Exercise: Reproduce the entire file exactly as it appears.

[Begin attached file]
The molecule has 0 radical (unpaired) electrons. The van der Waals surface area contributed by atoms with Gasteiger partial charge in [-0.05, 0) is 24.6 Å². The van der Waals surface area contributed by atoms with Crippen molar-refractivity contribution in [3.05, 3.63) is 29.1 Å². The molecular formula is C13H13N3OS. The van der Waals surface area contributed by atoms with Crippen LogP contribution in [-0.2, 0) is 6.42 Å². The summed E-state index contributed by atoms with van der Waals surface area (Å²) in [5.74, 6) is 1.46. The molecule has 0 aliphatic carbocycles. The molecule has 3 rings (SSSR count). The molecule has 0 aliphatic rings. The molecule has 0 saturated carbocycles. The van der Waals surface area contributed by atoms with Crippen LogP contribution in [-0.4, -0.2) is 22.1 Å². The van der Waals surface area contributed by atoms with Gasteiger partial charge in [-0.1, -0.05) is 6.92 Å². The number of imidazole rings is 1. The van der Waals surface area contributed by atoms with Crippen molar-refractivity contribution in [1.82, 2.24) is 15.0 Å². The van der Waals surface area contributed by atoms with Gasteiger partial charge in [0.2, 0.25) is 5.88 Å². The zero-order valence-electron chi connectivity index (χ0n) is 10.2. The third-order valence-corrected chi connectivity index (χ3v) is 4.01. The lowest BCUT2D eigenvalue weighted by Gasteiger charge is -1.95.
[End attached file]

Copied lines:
The molecule has 0 radical (unpaired) electrons. The van der Waals surface area contributed by atoms with Gasteiger partial charge in [-0.05, 0) is 24.6 Å². The van der Waals surface area contributed by atoms with Crippen molar-refractivity contribution in [3.05, 3.63) is 29.1 Å². The molecular formula is C13H13N3OS. The van der Waals surface area contributed by atoms with Crippen LogP contribution in [-0.2, 0) is 6.42 Å². The summed E-state index contributed by atoms with van der Waals surface area (Å²) in [5.74, 6) is 1.46. The molecule has 0 aliphatic carbocycles. The molecule has 3 rings (SSSR count). The molecule has 0 aliphatic rings. The molecule has 0 saturated carbocycles. The van der Waals surface area contributed by atoms with Crippen LogP contribution in [-0.4, -0.2) is 22.1 Å². The van der Waals surface area contributed by atoms with Gasteiger partial charge in [-0.1, -0.05) is 6.92 Å². The number of imidazole rings is 1. The van der Waals surface area contributed by atoms with Crippen molar-refractivity contribution in [1.82, 2.24) is 15.0 Å². The van der Waals surface area contributed by atoms with Gasteiger partial charge in [0.2, 0.25) is 5.88 Å². The zero-order valence-electron chi connectivity index (χ0n) is 10.2. The third-order valence-corrected chi connectivity index (χ3v) is 4.01. The lowest BCUT2D eigenvalue weighted by Gasteiger charge is -1.95.